MJH: Why are so many of these images not familiar to American audiences?

DS: Two reasons have made these images iconic to Soviet audiences and absent from American ones.  During the war, the American press was reluctant to publish images taken by Soviet photographers fearing that they were propaganda, by which these American editors meant not truthful and unreliable.  After the war, when the Soviet Union and the U.S. were no longer allies, and were the bitterest of enemies, the very fact of the U.S.-Soviet wartime alliance was buried, as the U.S., and to a lesser extent, the Soviet Union hastened to rebuild a relationship with their respective rehabilitated Germanies.  Soviet photographs rarely circulated in the postwar period, and if they did, their "Sovietness" was stripped from the image.  For example, the iconic photograph of the Auschwitz gate with the euphemism "Work Will Set You Free," an image which many American viewers would recognize, was in fact a Soviet liberation photograph, a point we make in the show.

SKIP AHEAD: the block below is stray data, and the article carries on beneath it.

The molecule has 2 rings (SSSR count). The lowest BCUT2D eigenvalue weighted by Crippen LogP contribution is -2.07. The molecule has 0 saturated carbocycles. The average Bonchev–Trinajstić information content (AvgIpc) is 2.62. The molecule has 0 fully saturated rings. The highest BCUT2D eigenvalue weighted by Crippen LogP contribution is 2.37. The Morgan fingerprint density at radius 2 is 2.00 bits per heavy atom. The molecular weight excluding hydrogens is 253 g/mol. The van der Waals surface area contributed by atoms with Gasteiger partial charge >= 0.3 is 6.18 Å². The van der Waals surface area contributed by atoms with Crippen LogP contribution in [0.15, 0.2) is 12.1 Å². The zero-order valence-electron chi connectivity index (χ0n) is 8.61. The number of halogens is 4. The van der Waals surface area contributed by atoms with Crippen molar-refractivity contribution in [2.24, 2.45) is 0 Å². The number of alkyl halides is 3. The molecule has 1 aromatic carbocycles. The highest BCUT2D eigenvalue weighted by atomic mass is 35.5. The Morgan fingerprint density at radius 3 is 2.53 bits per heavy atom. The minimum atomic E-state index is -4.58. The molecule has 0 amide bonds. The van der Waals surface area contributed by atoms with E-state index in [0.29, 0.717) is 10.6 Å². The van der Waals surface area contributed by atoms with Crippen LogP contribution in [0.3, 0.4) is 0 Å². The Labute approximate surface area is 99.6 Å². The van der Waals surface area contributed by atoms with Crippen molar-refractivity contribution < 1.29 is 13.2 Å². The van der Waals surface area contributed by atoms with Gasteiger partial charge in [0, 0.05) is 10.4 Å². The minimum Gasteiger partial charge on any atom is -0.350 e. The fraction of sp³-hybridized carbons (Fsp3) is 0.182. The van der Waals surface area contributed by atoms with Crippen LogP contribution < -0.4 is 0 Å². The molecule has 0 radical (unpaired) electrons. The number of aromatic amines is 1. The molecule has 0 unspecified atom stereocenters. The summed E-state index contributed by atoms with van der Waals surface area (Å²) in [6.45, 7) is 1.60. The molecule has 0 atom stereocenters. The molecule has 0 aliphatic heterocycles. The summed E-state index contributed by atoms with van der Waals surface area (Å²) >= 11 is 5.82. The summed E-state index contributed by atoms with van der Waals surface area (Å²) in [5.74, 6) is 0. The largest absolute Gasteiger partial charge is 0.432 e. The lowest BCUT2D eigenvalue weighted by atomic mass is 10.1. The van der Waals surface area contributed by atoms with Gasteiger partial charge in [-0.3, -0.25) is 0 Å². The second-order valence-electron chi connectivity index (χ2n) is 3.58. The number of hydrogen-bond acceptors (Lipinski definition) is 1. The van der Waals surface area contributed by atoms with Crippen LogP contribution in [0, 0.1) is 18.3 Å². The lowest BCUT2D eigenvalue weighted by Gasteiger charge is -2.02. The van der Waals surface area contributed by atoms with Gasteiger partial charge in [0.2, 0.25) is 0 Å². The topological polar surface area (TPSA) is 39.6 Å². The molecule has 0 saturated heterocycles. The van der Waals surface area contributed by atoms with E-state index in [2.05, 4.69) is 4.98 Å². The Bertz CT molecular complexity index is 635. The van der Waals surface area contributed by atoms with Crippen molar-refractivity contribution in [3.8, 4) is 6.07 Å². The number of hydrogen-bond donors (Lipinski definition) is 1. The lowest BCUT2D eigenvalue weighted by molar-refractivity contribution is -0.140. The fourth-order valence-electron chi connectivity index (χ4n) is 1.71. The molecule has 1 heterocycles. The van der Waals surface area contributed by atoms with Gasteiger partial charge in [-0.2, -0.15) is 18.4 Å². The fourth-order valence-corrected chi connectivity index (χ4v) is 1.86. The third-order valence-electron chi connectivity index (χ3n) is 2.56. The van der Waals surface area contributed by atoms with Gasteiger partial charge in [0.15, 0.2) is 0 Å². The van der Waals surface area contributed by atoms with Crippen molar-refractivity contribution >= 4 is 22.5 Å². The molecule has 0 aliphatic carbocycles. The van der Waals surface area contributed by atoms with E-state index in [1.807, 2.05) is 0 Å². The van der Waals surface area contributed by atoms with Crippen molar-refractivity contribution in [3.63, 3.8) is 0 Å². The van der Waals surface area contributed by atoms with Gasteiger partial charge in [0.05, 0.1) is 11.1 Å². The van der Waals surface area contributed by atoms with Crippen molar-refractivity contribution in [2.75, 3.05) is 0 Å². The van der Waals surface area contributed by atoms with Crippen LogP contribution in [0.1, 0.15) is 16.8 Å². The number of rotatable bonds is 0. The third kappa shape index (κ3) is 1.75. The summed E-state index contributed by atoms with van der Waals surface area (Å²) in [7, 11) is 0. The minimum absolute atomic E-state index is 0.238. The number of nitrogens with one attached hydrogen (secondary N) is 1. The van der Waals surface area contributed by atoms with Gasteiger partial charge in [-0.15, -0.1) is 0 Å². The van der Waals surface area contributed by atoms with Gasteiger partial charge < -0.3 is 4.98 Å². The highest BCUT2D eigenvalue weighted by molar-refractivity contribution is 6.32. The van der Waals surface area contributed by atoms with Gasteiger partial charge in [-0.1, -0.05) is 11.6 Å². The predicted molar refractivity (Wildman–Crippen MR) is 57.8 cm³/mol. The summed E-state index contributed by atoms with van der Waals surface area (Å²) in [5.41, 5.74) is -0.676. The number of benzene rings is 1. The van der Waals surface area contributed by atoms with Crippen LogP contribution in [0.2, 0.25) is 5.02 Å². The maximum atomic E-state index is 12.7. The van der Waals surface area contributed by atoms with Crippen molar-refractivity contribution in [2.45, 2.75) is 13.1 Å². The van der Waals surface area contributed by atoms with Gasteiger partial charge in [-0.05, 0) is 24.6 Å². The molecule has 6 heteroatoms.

MJH: What was the most surprising thing you learned during your research?

DS: I was most surprised at the number of Jews photographing the war, a fact that was not surprising to most Russians I spoke to or met.  After I got past that issue, most surprising was the stunning quality of the images these photographers took in the most dire of wartime conditions.  Frequently with poor quality material, and under fire, these photographers, many of whom were trained in the best of modernist aesthetics, took arresting photographs of the heat of battle and war's terrible aftermath.  And even more surprising was the fact that the Soviet press had no problem picturing the horrors of war during the war, something the American press absolutely shunned.